At one point during the attack, the ship's captain "came floating down by the side of the ship," he recalled. "I reached over and grabbed him by the hands ... then turned him around and got hold of his life jacket and pulled him up on the ship and propped him up against a bulkhead."

Assigned to fire and rescue, Veal went to the other side of the ship to tend to a crew member whose legs had been shot off.

"We started back to the first aid station with him and he died on the way (to it)," he said.

The ship eventually sunk and Veal was the next to last crew member to leave it.

"As far as I know ... we got this small ship that was operating with us to come alongside and we put what wounded guys we had left on there that hadn't been put on a lifeboat," he said.

The ship had about 260 people aboard, with about 60 killed or declared missing in action and another 75 wounded.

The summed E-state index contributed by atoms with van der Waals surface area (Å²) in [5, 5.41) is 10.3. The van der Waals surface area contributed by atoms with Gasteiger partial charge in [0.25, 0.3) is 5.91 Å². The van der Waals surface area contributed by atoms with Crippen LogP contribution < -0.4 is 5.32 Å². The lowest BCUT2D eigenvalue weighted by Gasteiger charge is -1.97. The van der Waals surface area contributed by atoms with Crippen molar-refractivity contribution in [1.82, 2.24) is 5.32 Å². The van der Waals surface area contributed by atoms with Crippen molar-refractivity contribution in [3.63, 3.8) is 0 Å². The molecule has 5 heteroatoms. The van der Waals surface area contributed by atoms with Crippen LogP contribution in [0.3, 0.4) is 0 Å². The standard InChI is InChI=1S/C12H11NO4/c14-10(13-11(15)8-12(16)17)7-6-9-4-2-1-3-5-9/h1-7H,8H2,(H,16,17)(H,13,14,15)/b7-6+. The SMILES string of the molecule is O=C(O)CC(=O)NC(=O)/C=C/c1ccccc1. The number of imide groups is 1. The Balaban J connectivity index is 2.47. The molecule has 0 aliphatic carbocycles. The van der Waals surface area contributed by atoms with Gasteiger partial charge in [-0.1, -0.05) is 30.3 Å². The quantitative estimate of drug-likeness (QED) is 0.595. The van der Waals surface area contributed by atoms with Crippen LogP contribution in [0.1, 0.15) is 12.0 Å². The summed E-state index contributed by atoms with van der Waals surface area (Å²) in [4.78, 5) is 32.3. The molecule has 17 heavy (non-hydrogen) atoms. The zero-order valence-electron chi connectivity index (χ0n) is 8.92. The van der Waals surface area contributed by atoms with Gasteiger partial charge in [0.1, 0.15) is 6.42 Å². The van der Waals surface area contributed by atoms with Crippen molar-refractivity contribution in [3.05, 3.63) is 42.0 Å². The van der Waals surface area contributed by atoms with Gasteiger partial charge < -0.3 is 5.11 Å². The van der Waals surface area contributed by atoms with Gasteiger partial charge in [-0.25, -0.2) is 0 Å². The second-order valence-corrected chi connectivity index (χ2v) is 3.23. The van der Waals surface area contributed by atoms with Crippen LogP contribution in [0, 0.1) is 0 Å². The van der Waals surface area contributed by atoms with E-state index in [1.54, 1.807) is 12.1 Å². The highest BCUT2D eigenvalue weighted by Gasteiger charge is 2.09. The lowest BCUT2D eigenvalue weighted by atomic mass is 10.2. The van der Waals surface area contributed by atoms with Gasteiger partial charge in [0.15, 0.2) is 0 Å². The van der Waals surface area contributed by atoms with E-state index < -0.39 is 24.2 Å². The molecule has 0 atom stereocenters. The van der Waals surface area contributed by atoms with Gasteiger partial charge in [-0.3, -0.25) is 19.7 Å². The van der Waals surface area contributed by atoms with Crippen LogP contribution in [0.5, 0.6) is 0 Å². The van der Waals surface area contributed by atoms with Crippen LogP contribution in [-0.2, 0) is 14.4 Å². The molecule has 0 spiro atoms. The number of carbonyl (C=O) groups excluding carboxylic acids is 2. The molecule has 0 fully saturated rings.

Veal escaped unscathed, but the memories lingered for awhile.

"It doesn't bother me," he said. "I had one nightmare about (it) after I got back — I woke up fighting the battle — but I don't ever worry about."

After the attack on April 6, 1945, he was shipped back to the U.S. and was stationed for a while at an air base in California. He was discharged on Dec. 3, 1945.

The war had been over since the Japanese surrendered on Aug. 15.

Veal has no particular memories of that day.

"I believe I was on an old tanker coming back home," he said. "...It was nice to know we didn't have to fight anymore."

Clyne Veal's Navy portrait.